and all one. [Exit HORTENSIO.—Lucentio and Bianca advance. Tra. To save your life in this extremity,

Tra. Mistress Bianca, bless you with such grace, This favour will I do you for his sake, As 'longeth to a lover's blessed case !

And think it not the worst of all your fortunes, Nay, I have ta’en you napping, gentle love,

That you are so like to Vincentio. And have forsworn you, with Hortensio.

His name and credit shall you undertake, Bian. Tranio, you jest. But have you both forsworn And in my house you shall be friendly lodg’d. me ?

Look, that you take upon you as you should : Tra. Mistress, we have.

You understand me, sir ;--so shall you stay Luc.

Then we are rid of Licio. Till you have done your business in the city. Tra. I'faith, he'll have a lusty widow now,

If this be courtesy, sir, accept of it. That shall be woo'd and wedded in a day.

Ped. O! sir, I do; and will repute you ever Bian. God give him joy!

The patron of my life and liberty. Tra. Ay, and he'll tame her.

Tra. Then go with me, to make the matter good. Bian.

He says so, Tranio.

This, by the way, I let you understand : Tra. 'Faith, he is gone unto the taming-school. My father is here look'd for every day, Bian. The tam g-school! what, is there such a To pass assurance of a dower in marriage place?

”Twixt me and one Baptista's daughter here: Tra. Ay, mistress, and Petruchio is the master; In all these circumstances I'll instruct you. That teacheth tricks eleven and twenty long,

Go with me, to clothe you as becomes you. [Exeunt. To tame a shrew, and charm her chattering tongue. SCENE III.-A Room in PETRUCHIO's House.

Enter BIONDELLO, running. Bion. O master, master! I have watch'

Enter KATHARINA and GRUMIO.

so long That I'm dog-weary ;. but at last 1 spied

Gru. No, no, forsooth; I dare not, for my life. An ancient ambler coming down the hill,

Kath. The more my wrong, the more his spite appears. Will serve the turn.

What, did he marry me to famish me?
Tra.
What is he, Biondello?

Beggars, that come unto my father's door,
Bion. Master, a mercatantè, or a pedant,

Upon entreaty, have a present alms; I know not what; but formal in apparel,

If not, elsewhere they meet with charity : In gait and countenance surely like a father.

But, I, who never knew how to entreat, Luc. And what of him, Tranio ?

Nor never needed that I should entreat, Tra. If he be credulous, and trust my tale,

Am starv'd for meat, giddy for lack of sleep; I'll make him glad to seem Vincentio,

With oaths kept waking, and with brawling fed. And give assurance to Baptista Minola,

And that which spites me more than all these wants, As if he were the right Vincentio.

He does it under name of perfect love;
Take in your love, and then let me alone.

As who should say, if I should sleep, or eat,
[Exeunt Lucentio and Bianca. 'Twere deadly sickness, or else present death.
Enter a Pedant.

I pr’ythee go, and get me some repast;
Ped. God save you, sir!

I care not what, so it be wholesome food. Tra.

And you, sir : you are welcome. Gru. What say you to a neat's foot ? Travel you far on, or are you at the farthest ?

Kath. 'Tis passing good: I pr’ythee let me have it. Ped. Sir, at the farthest for a week or two;

Gru. I fear, it is too choleric a meat. But then up farther, and as far as Rome,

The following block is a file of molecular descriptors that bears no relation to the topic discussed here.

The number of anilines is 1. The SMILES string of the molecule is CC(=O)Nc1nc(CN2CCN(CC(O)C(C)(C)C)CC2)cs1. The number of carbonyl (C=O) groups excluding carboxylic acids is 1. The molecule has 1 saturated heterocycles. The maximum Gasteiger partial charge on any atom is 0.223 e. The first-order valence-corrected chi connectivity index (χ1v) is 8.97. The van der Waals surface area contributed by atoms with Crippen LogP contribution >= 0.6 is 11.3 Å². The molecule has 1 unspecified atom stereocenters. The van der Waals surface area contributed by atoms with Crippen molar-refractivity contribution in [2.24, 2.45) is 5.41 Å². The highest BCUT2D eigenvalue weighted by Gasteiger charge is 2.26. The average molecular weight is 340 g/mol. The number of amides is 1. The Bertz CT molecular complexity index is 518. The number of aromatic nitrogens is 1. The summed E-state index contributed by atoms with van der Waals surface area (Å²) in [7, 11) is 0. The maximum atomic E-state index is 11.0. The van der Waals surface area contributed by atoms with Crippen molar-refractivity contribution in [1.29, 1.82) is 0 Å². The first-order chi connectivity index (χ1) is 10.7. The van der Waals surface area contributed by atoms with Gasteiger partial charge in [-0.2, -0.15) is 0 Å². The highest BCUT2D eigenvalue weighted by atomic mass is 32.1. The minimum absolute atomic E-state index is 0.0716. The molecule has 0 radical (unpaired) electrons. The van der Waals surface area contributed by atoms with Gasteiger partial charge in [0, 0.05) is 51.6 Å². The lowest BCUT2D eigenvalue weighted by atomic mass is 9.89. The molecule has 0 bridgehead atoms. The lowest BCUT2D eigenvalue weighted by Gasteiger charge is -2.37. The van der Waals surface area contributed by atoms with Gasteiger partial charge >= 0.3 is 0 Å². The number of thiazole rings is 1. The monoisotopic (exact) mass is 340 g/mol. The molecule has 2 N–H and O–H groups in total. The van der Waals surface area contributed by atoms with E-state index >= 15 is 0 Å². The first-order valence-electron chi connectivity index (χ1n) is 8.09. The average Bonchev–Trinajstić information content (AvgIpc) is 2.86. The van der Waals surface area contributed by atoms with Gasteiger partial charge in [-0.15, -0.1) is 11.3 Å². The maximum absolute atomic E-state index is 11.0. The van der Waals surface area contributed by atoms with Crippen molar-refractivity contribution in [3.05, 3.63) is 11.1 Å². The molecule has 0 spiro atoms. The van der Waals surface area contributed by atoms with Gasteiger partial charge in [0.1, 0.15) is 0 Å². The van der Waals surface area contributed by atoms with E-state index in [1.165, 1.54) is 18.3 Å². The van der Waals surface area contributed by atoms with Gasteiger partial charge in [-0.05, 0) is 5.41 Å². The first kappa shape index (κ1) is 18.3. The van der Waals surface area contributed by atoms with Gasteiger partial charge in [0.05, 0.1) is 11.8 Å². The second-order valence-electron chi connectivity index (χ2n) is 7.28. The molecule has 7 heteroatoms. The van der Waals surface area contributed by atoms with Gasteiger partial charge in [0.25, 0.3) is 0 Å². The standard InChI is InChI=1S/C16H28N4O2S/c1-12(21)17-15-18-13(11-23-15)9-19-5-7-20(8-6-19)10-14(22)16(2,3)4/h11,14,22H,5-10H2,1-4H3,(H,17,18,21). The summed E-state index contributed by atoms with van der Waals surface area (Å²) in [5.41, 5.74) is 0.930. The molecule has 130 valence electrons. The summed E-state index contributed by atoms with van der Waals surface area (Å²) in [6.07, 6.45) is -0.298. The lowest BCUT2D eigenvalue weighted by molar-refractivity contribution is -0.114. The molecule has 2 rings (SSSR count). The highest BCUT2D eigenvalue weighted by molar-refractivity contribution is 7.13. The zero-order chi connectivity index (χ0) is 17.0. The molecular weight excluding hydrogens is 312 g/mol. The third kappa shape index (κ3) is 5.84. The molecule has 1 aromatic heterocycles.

How say you to a fat tripe, finely broil'd ? And so to Tripoly, if God lend me life.

Kath. I like it well: good Grumio, fetch it me. Tra. What countryman, I pray?

Gru. I cannot tell; I fear, 'tis choleric. Ped.

Of Mantua, What say you to a piece of beef, and mustard ? Tra. Of Mantua, sir?—marry, God forbid !

Kath. A dish that I do love to feed upon. And come to Padua, careless of your life?

Gru, Ay, but the mustard is too hot a little. Ped. My life, sir! how, I pray? for that goes

hard. Kath. Why, then the beef, and let the mustard rest. Tra. 'Tis death for any one in Mantua

Gru. Nay, that I will not: you shall have the To come to Padua. Know you not the cause ?

mustard, Your ships are stay'd at Venice; and the duke, Or else you get no beef of Grumio. For private quarrel 'twixt your duke and him,

Kath. Then both, or one, or any thing thou wilt. Hath publish'd and proclaim'd it openly.

Gru. Why then, the mustard without the beef. 'Tis marvel; but that you are but newly come,

Kath. Go, get thee gone, thou false deluding slave. You might have heard it else proclaim'd about.

[Beats him. Ped. Alas, sir! it is worse for me than so;

That feed'st me with the very name of meat. For I have bills for money by exchange

Sorrow on thee, and all the pack of you, From Florence, and must here deliver them.

That triumpb thus upon my misery ! Tra. Well, sir, to do you courtesy

Go; get thee gone, I say. This will I do, and this I will advise you.

Enter Petruchio with a dish of meat, and HortenSIO. First, tell me, have you ever been at Pisa?

Pet. How fares my Kate? What, sweeting, all amort? Ped. Ay, sir, in Pisa have I often been;

Hor. Mistress, what cheer? Pisa, renowned for grave citizens.

Kath.

'Faith, as cold as can be. Tra. Among them, know you one Vincentio ? Pet. Pluck up thy spirits; look cheerfully upon me.

Ped. I know him not, but I have heard of him : Here, love ; thou seest how diligent I am, A merchant of incomparable wealth.

To dress thy meat myself, and bring it thee: Tra. He is my father, sir ; and, sooth to say,

[Sets the dish on a table. In countenance somewhat doth resemble you. I am sure, sweet Kate, this kindness merits thanks.

pet of her.

me.

I said so.

What! not a word? Nay then, thou lov'st it not, Tai. She says, your worship means to make a pup-
And all my pains is sorted to no proof.-
Here, take away this dish.